Friday, April 1st, 2005

Nell Blaine

Tibor de Nagy Gallery
724 Fifth Avenue

Until April 23

Nell Blaine Cosmos in Night Interior 1976 oil on canvas; 16 x 20 inches
Nell Blaine, Cosmos in Night Interior 1976 oil on canvas; 16 x 20 inches

Every few years, Tibor de Nagy Gallery offers up another selection of works by painter Nell Blaine (1922–96), allowing us to wonder again at the intensity of this artist’s highly original, self-possessed images. The present selection of work from her last four decades includes two dozen paintings, watercolors, and drawings, a number of which haven’t been on public view since the 60s.

These landscapes and still lifes reflect her typically forthright attack, with brusque strokes and colors that evoke keen sensations of atmosphere and place. But Ms. Blaine’s work has other qualities, as well. She had a sharp eye for the rhythmic ordering of forms, for subtly measured intervals and locations that turned her compositions into charged meditations. At Tibor, this spirit of formal inquiry is much in evidence, and reminds us of how much closer Ms. Blaine came to the expansive spirit of Matisse or even Chardin than most of her contemporaries.

Ms. Blaine claimed she never completely left abstraction, and we can see echoes of the principles of her teacher, Hans Hofmann, resonating in the landscapes, interiors, and still lifes she produced over the course of nearly 50 years. It’s especially apparent in a painting like “Cosmos in Night Interior” (1976), in which broad rhythms belie the canvas’ rather small dimensions. Up close, it’s a mosaic of paint strokes differentiated mostly by colors ranging from muted to strident. But at normal viewing distance, they coalesce into gestures.

At the canvas’ center, a configuration of pinks — varying from a fleshy paleness, to an elusive violet in half-shadow, to full-throated pale scarlet in shade — becomes the jagged passage of light over a bouquet. Below, the inert beige of its vase barely restrains an adjacent yellow — the tabletop behind, brilliantly illuminated. Simple in its elements, this sequence conjures up a complex of sensations: a ruffle of overspreading blossoms, their stolid support, an abrupt escape to places beyond.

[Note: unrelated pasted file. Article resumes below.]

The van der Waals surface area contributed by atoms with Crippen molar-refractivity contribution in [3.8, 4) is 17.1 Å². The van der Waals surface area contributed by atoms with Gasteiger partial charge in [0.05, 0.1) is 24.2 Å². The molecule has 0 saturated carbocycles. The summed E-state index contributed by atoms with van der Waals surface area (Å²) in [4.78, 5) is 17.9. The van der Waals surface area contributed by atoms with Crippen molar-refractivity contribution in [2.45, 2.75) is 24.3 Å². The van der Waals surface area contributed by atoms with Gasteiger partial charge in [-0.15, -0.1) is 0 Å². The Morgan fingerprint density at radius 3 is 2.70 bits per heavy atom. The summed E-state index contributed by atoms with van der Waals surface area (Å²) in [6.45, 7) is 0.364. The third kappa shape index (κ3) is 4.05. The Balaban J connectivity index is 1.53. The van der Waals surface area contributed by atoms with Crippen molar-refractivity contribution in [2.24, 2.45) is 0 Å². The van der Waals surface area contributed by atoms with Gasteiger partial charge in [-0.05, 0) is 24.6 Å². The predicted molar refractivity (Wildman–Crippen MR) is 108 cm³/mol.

Ms. Blaine’s coherent attack makes it all seem effortless. In fact, in the same canvas she then moves on to secondary rhythms, elaborating the table’s full expanse and surroundings without diluting the first. Overlapping colors, conveying the soft sheen of china, the acrid yellow transparency of a jar, and finally the quiet luminosity of a tumbler’s column of water, turns the picture into a busy plunge into space. The distance from near to far edges of the table becomes almost supernaturally tangible.

The artist’s confident touch and lucid colors lent themselves especially well to watercolor. Of the several here, “ Platform Garden ” (1988) is especially impressive; its washes are at once limpid in hue and muscular in outline. A handful of drawings round out the show, and their vigorous attack, exploiting both contours and tonal planes, remind us how thoroughly Ms. Blaine integrated processes of drawing and painting.

Paintings of an interior with a figure, and of a still life with fish, are capable but perhaps not up to Blaine ‘s highest level of energetic inquiry. But many others are, and the viewer can savor Blaine’s response to each motif — whether a view across rooftops, the coiled form of a sleeping cat, or the Hudson River at sunset — as she found new ways to make every element contribute to an unfolding impression.

“A minute in the world’s life passes!” Cézanne once exclaimed. “To paint it in its reality and forget everything for that!” Blaine ‘s best work shows this intense interest in her visible surroundings, as well as her unaffected virtuosity. For her, too, a discipline of forms liberated a deeper search for the real.